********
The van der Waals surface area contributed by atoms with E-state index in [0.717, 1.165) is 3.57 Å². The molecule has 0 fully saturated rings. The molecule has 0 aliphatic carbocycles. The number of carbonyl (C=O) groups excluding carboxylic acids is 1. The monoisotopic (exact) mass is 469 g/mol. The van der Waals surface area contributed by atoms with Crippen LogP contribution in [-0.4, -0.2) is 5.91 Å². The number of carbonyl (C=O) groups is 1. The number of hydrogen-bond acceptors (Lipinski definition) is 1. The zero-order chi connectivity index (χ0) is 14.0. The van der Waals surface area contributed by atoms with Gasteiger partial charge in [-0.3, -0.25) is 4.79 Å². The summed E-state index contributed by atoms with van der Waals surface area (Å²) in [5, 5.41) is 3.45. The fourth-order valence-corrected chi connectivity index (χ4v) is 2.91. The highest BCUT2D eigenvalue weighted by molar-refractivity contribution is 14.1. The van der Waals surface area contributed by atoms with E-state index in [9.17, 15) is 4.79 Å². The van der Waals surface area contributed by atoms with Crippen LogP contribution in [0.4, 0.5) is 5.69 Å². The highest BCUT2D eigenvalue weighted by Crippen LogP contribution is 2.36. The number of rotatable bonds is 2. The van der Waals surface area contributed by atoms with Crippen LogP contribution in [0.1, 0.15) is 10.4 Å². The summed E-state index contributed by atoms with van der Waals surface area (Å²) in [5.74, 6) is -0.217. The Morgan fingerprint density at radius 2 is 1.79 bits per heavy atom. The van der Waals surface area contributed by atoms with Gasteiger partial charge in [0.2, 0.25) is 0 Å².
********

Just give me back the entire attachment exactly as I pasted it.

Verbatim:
The van der Waals surface area contributed by atoms with E-state index in [0.717, 1.165) is 3.57 Å². The molecule has 0 fully saturated rings. The molecule has 0 aliphatic carbocycles. The number of carbonyl (C=O) groups excluding carboxylic acids is 1. The monoisotopic (exact) mass is 469 g/mol. The van der Waals surface area contributed by atoms with Crippen LogP contribution in [-0.4, -0.2) is 5.91 Å². The number of carbonyl (C=O) groups is 1. The number of hydrogen-bond acceptors (Lipinski definition) is 1. The zero-order chi connectivity index (χ0) is 14.0. The van der Waals surface area contributed by atoms with Gasteiger partial charge in [-0.3, -0.25) is 4.79 Å². The summed E-state index contributed by atoms with van der Waals surface area (Å²) in [5, 5.41) is 3.45. The fourth-order valence-corrected chi connectivity index (χ4v) is 2.91. The highest BCUT2D eigenvalue weighted by molar-refractivity contribution is 14.1. The van der Waals surface area contributed by atoms with E-state index in [9.17, 15) is 4.79 Å². The van der Waals surface area contributed by atoms with Crippen LogP contribution in [0.4, 0.5) is 5.69 Å². The highest BCUT2D eigenvalue weighted by Crippen LogP contribution is 2.36. The number of rotatable bonds is 2. The van der Waals surface area contributed by atoms with Crippen LogP contribution in [0.1, 0.15) is 10.4 Å². The summed E-state index contributed by atoms with van der Waals surface area (Å²) in [5.74, 6) is -0.217. The Morgan fingerprint density at radius 2 is 1.79 bits per heavy atom. The van der Waals surface area contributed by atoms with Gasteiger partial charge in [0.2, 0.25) is 0 Å².